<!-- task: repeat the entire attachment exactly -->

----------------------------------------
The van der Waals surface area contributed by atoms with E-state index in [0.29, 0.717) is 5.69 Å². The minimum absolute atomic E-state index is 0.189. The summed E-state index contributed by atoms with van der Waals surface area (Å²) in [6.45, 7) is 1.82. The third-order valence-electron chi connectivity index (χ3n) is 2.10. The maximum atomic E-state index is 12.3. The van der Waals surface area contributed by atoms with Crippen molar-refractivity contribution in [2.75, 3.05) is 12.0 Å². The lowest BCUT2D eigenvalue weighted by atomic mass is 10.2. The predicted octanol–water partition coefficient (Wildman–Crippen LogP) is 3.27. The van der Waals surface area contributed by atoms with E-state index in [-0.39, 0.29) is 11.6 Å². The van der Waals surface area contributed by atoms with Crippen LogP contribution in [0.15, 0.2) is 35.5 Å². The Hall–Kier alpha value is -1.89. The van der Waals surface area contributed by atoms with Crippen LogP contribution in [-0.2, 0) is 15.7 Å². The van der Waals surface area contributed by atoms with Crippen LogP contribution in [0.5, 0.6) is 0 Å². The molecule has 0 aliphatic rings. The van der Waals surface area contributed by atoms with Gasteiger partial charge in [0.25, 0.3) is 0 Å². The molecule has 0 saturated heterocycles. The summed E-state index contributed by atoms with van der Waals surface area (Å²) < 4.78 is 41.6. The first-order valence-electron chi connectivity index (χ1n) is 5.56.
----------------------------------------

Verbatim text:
The van der Waals surface area contributed by atoms with E-state index in [0.29, 0.717) is 5.69 Å². The minimum absolute atomic E-state index is 0.189. The summed E-state index contributed by atoms with van der Waals surface area (Å²) in [6.45, 7) is 1.82. The third-order valence-electron chi connectivity index (χ3n) is 2.10. The maximum atomic E-state index is 12.3. The van der Waals surface area contributed by atoms with Crippen molar-refractivity contribution in [2.75, 3.05) is 12.0 Å². The lowest BCUT2D eigenvalue weighted by atomic mass is 10.2. The predicted octanol–water partition coefficient (Wildman–Crippen LogP) is 3.27. The van der Waals surface area contributed by atoms with E-state index in [-0.39, 0.29) is 11.6 Å². The van der Waals surface area contributed by atoms with Crippen LogP contribution in [0.15, 0.2) is 35.5 Å². The Hall–Kier alpha value is -1.89. The van der Waals surface area contributed by atoms with Crippen LogP contribution in [-0.2, 0) is 15.7 Å². The van der Waals surface area contributed by atoms with Crippen LogP contribution in [0.5, 0.6) is 0 Å². The molecule has 0 aliphatic rings. The van der Waals surface area contributed by atoms with Gasteiger partial charge in [0.25, 0.3) is 0 Å². The molecule has 0 saturated heterocycles. The summed E-state index contributed by atoms with van der Waals surface area (Å²) < 4.78 is 41.6. The first-order valence-electron chi connectivity index (χ1n) is 5.56.